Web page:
A kinder immigration policy makes good economic sense
At a time when the European Commission is hoping to implement country quotas to ease the burden of frontline countries such as Italy and Greece, to which most smuggler boats head, such alarmist reports in the media obscure what Kathleen Newland, the co-founder of the Migration Policy Institute, called the bottom-line truth: "Most migration is normal and positive."
Unfortunately, she said, instead of fighting hyperbole with fact, more moderate politicians are trying to co-opt anti-migrant factions with milder versions of what are basically xenophobic policies.
|It's a race to the bottom of political rhetoric in many countries. That's what we saw in the UK elections this month.
"It's a race to the bottom of political rhetoric in many countries," said Newland, who spoke as part of a panel sponsored by Washington's World Affairs Council. "That's what we saw in the UK elections this month. Even the Labour party, which has traditionally been more friendly to immigrants, drew some pretty hard lines."
Nine out of 10 people who flee across the sea from the Middle East and Africa do so for economic reasons, to escape severe poverty.
The UK's home secretary, Theresa May, said Europe is encouraging them to attempt the trip by not sending these economic migrants home. Instead, the UK is leading a plan to counter the increase in migrant-smuggling operations with military action in Libya's territorial waters, where most of these boats depart.
British officials are drafting a UN Security Council resolution authorising the mission, which would be under Italian command and staffed by about 10 European countries - and perhaps also NATO forces.
Last month, the International Organisation for Migration (IOM) predicted that 2015's human smuggling tide will be at least as large as last year's - the deadliest on record for migrants lost at sea in the Mediterranean.
Through the first four months of 2014, Italy's interior ministry reported 26,644 migrant arrivals. By April 27 of this year the IOM had counted 25,703.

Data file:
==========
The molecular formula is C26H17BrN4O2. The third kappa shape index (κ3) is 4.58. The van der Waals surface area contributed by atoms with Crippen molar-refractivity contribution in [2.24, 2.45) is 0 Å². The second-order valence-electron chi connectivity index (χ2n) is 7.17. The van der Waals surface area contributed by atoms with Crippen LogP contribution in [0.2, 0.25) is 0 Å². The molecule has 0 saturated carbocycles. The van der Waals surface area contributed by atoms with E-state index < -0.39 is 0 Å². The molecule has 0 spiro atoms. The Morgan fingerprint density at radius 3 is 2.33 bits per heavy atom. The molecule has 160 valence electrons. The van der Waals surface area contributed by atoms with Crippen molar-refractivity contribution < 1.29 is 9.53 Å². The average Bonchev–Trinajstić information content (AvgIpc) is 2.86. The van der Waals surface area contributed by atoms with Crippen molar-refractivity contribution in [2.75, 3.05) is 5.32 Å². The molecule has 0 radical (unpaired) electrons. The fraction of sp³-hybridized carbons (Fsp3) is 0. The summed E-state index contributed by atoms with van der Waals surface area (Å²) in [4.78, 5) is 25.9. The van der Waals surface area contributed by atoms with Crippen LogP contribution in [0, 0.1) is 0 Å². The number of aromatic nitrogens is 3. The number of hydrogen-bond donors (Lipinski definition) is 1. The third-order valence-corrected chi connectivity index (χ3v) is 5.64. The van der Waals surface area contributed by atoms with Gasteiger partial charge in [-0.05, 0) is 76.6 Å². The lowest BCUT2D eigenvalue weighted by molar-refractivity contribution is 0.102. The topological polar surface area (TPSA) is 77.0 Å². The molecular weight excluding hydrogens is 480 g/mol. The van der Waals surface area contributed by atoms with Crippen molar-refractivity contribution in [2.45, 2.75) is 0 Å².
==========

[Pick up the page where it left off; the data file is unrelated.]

"What is most striking between this year and last year is the rate of death," said Newland. "We have documented 1,829 deaths so far this year, in waters off Tunisia, Italy and Greece, as well as Libya - about 20 times higher than the same period last year."
The EU's plan stirs controversy
On May 13, the EU Commission introduced a two-pronged plan to both better respond to the flood of arriving migrants and crack down on criminal activity.
The commission is proposing to bring 20,000 refugees to Europe in the next two years, with a quota system determining which EU states will take them. Currently, Germany and Sweden accept almost half the asylum seekers in the EU. However, major pushback against a quota system already is coming from France, the UK and Hungary.
"My biggest worry is that the current crisis will lead to permanent policy changes that will shut the door on the right kind of immigration," said Dilip Ratha, the manager of the Migration and Remittances Unit and head of the Global Knowledge Partnership on Migration and Development for the World Bank.
"We must not make it impossible for people to move away from poverty, crime and discrimination. And in fact, we will never be able to stop them from trying, even if it was moral to do so."
|We will never be able to stop illegal migrants from trying, even if it was moral to do so.
A case in point is Ahmad Asfour, 23, a young man from Gaza who died on board a smuggler's boat in the fall of 2014.
According to Samir Asfour, his son and two nephews travelled to Egypt after receiving permission to enter for medical treatment.
Ahmad's cousins were the first to hear about the boat to Italy, and Ahmad could not resist; he longed to live somewhere where he could live without fear and receive the medical treatment for his diabetes.
The cost for a spot on the boat: $2,200. Ahmad had brought $1,500 for his treatments, and borrowed the rest from relatives in Egypt.
"He told me he wanted to go to Italy by this boat, and I said, 'No! It's too dangerous,'" Samir said. "I talked to him many times to try to convince him, but he told me he was dying now. He had no hope. He had to try."
Instead of penalising migrants like Asfour, said Ratha, the international community should create more robust channels for legal migration and go after the criminal element, which is present in about the same proportion "as the proverbial needle in the haystack. Let's root out the needle, not burn the haystack."
According to Ratha, international migrants account for only three percent of the world's population, but last year sent $436bn in remittances to their families back home. In contrast, only $135bn was provided to the same low-income countries as aid by donor countries.
"It's poor people who are providing the real lifeline to their families in these areas," he said.
The bottom line, said both Newland and Ratha, is that migration is the foundation of economic development. In fact, migrant labour is a productivity engine in most more-developed countries. Civil rights and the opportunity to move are good for everyone.